For many years, people were taught to type using typewriters, and those typewriters used monospace fonts. Because each glyph in a monospaced font takes up the same amount of space as every other, adding two spaces after a period ending a sentence helped the reader see the end of sentences more clearly.
Web Pages are Not Typewritten - They Use Proportionally Spaced Fonts
While it is possible to use monospaced fonts on web pages, the most commonly used fonts are proportionally spaced. In other words, each character takes up a proportional amount of space - the letter "i" takes up less space than the letter "m" for example. Because the letters are proportional it is easier to see where a sentence ends and one space is enough to visually separate them.
Here are two examples:
This paragraph uses a monospaced font. The letters all line up in columns and every letter takes up the same amount of space as every other. To help guide the reader, it is best to use two spaces after a period ending a sentence in this situation. But I would recommend not using monospaced fonts for body text because it is harder to read than proportional fonts.
This paragraph is written using a proportional font. The letters do not line up in columns and each letter takes up the amount of space appropriate to that letter. Using one space after a period at the end of a sentence is appropriate, as the reader can easily distinguish those breaks. Putting two spaces creates a strange gap that is visually unappealing.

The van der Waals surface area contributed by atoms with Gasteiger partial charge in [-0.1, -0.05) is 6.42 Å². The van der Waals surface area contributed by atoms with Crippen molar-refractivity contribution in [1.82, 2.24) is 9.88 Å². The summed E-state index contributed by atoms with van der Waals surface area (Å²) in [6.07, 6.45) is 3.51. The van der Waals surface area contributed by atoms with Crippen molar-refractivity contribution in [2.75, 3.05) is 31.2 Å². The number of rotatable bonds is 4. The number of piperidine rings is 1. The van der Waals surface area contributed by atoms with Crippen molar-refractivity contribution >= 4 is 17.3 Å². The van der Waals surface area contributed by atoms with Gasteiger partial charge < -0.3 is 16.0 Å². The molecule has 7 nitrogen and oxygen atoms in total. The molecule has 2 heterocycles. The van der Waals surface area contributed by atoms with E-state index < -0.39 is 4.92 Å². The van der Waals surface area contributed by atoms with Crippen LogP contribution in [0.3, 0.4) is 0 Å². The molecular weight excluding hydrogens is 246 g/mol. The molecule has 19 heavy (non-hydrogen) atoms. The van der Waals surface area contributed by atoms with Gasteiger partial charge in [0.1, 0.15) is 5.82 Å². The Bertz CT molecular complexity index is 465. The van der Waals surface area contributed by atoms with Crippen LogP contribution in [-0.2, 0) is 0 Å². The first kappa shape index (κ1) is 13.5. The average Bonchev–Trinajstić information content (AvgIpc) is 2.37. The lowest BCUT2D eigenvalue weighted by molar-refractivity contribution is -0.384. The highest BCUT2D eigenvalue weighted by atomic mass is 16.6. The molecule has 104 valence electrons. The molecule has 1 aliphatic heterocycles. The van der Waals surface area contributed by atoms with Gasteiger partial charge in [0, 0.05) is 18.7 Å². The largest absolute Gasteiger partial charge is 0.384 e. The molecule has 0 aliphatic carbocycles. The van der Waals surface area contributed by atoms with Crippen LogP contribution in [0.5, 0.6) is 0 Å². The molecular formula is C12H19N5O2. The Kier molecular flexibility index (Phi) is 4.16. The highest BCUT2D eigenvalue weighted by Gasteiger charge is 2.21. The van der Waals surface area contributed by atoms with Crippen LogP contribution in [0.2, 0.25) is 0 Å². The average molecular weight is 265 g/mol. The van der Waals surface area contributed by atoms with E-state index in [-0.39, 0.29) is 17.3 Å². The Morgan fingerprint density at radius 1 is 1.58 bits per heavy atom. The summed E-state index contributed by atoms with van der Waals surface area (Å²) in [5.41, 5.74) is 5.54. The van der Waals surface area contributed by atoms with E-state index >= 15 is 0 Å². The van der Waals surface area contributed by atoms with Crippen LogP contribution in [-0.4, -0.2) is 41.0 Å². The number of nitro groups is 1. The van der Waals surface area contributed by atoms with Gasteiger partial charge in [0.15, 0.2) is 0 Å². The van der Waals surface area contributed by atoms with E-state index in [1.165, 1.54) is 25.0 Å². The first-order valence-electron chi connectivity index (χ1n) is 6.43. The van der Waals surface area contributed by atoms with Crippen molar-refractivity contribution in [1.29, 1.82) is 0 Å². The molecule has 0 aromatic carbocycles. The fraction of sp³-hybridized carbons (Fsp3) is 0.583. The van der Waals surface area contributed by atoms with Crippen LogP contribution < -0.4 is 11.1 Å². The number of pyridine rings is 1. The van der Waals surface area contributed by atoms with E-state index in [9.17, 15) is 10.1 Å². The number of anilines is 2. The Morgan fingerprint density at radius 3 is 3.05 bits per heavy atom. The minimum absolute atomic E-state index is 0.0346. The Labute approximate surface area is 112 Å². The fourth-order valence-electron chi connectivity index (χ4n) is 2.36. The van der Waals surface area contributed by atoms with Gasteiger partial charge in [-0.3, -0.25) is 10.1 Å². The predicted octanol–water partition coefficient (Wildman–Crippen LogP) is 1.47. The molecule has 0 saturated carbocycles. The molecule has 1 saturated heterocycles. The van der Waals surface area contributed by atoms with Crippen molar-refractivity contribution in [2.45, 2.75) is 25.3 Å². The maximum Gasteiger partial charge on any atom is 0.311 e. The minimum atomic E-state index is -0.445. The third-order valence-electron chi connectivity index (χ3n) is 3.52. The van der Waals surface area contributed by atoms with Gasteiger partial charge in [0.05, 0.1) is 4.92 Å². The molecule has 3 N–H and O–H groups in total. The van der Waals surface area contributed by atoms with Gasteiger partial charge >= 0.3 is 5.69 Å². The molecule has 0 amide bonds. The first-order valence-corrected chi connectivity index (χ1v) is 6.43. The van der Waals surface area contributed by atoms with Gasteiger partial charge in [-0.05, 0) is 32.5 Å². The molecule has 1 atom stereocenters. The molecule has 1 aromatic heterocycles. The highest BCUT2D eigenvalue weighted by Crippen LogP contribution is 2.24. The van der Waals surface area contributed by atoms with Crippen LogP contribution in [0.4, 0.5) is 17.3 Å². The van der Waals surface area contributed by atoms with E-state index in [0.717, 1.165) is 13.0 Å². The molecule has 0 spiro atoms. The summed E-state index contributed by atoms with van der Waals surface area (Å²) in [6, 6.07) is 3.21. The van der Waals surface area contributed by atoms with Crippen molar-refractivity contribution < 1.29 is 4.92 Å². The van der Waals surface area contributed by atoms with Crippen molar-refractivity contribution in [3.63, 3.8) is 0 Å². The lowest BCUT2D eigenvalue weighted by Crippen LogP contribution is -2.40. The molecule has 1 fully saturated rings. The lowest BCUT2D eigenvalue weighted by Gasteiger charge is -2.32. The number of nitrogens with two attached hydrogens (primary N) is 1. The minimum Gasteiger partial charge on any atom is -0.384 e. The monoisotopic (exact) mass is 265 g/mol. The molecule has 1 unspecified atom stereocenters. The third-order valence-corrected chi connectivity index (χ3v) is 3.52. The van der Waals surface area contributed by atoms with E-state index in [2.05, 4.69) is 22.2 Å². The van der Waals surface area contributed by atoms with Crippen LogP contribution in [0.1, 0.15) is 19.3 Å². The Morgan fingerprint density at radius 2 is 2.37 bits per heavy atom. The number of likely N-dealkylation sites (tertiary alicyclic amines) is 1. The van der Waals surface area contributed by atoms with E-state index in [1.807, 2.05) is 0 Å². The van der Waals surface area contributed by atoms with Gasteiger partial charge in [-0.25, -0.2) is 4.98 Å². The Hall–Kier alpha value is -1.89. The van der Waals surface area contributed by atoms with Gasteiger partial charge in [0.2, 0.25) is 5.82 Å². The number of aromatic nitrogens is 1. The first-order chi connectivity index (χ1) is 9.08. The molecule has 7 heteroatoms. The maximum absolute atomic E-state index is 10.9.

Web Pages Collapse Multiple Spaces
One of the more frustrating parts of web design for new designers is how web pages handle whitespace. In a typewriter or word processor, if you type two spaces, two spaces appear in the document. But web pages collapse whitespace down to a single space.
Even if you type two spaces after a period on a web document, the web browser will only show one space, unless you force it. In order to force whitespace to display you need to either use the non-breaking space to add single spaces, the <br /> tag to add line-breaks, or the CSS white-space property to change how whitespace is handled on the page.